Fixing the economy: rebuilding macroeconomics

First year BSc Economics student Lydia Evans provides a recap of an event organised by Birkbeck’s Economics + Finance Society, at which Dr Angus Armstrong introduced the new research network he directs.

The story is infamous: the Queen visits the London School of Economics and asks why no one saw the recent global financial crisis coming. Angus Armstrong believes that it’s not that people didn’t see a catastrophe on the horizon, “it’s that the institutions almost didn’t want to listen to them”. Raghuram Rajan, Joseph Stiglitz and others attempted to warn the world that a seismic shock was going to take place. The main question is how have we moved forward? Armstrong thinks that the financial world has not, it continues to choose willful ignorance. He directs a new network that wants to re-evaluate the entrenched economic models and the collective consciousness of those who use them.

Rebuilding Macroeconomics, a network of economists and academics, are attempting research that is disruptive, not immune to failure but genuinely independent to ask uncomfortable questions. The key to the efficacy of this research is how it is sourced. The network’s blueprint is set out as three tributaries: Discovery Meetings, Research Hubs, and Pilot Projects. Discovery Meetings are notable for their inclusivity. They seek to attract people from all backgrounds to discuss the most important macroeconomic questions. These discussions lead to fresh insights and methodologies to be examined by policy-makers and scholars in the Research Hubs. The most promising ideas turn into pilot projects. The network is funded by the Economic and Social Research Council and hosted by the National Institute of Economic and Social Research.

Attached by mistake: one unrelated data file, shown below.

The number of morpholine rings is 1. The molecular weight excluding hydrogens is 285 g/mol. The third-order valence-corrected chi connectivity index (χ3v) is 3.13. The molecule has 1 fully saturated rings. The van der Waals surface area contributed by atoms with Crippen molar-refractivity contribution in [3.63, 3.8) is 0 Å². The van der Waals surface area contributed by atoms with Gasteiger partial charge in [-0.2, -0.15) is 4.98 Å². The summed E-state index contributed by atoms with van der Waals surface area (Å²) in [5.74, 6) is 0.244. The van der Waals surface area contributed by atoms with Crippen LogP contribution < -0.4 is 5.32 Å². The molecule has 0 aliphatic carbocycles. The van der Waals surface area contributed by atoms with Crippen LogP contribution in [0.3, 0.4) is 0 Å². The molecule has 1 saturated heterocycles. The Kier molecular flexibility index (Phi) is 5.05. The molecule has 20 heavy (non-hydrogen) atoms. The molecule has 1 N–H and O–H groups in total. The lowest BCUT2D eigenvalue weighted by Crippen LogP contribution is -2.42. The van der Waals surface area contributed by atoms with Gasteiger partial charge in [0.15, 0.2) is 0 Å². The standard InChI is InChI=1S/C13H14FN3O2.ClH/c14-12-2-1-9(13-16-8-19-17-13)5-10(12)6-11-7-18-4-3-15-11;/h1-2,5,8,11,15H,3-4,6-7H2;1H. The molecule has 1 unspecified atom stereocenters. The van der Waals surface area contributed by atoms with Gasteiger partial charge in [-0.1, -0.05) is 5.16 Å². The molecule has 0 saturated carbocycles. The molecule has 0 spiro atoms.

Does the UK really need such reformatory research? He finds something “profoundly wrong” when a country as rich as the UK requires food banks to feed some of its population. Government debt is 90% of GDP. The Bank of England is only able to claim pyrrhic victories. It may hit its inflation target but other economic measures are in turmoil. Mark Carney has himself confessed that 95% of the movement in interest rates is determined by international events.  Current interest rates may not be what the UK actually needs them to be. Armstrong feels that the established institutions are reliant upon Knut Wicksell’s Rocking Horse. Whatever the instability, the assumption is that the status quo will always return. This is no longer the reality and nothing has been done about it. The failure is intellectual, not regulatory, and economists must be brave enough to confront the zeitgeist.

When Armstrong returned from study in America and expressed his wish to research financial crises, he was told that these were a problem only for the developing world. He mentions a new paper in the Journal of Economic Perspectives, considering how those who disagree with the mainstream in Economics are labelled dilettantes. Is the discipline consumed by an ill-conceived adherence to orthodoxy? Not all new ideas are worthy but it’s difficult to ignore a belligerent spirit against outliers. Whatever the future holds, Armstrong is not alone in arguing that the existing economic paradigm must urgently be confronted.

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One thought on “Fixing the economy: rebuilding macroeconomics